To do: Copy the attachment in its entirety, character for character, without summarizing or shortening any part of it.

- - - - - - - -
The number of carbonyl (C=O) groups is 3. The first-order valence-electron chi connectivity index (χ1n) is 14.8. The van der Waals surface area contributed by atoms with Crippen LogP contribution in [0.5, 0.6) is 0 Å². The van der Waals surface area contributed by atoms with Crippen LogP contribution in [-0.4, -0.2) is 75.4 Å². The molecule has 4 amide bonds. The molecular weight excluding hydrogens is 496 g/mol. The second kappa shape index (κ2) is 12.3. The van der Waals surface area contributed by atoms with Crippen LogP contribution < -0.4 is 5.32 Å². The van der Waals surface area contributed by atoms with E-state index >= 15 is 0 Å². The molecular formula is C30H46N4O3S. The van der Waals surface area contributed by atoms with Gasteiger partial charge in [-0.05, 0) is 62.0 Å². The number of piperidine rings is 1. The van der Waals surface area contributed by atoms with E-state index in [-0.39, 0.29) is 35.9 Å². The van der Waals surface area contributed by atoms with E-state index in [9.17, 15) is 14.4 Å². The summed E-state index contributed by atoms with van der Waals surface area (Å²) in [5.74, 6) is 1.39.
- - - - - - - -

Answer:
The number of carbonyl (C=O) groups is 3. The first-order valence-electron chi connectivity index (χ1n) is 14.8. The van der Waals surface area contributed by atoms with Crippen LogP contribution in [0.5, 0.6) is 0 Å². The van der Waals surface area contributed by atoms with Crippen LogP contribution in [-0.4, -0.2) is 75.4 Å². The molecule has 4 amide bonds. The molecular weight excluding hydrogens is 496 g/mol. The second kappa shape index (κ2) is 12.3. The van der Waals surface area contributed by atoms with Crippen LogP contribution < -0.4 is 5.32 Å². The van der Waals surface area contributed by atoms with E-state index >= 15 is 0 Å². The molecular formula is C30H46N4O3S. The van der Waals surface area contributed by atoms with Gasteiger partial charge in [-0.05, 0) is 62.0 Å². The number of piperidine rings is 1. The van der Waals surface area contributed by atoms with E-state index in [-0.39, 0.29) is 35.9 Å². The van der Waals surface area contributed by atoms with E-state index in [9.17, 15) is 14.4 Å². The summed E-state index contributed by atoms with van der Waals surface area (Å²) in [5.74, 6) is 1.39.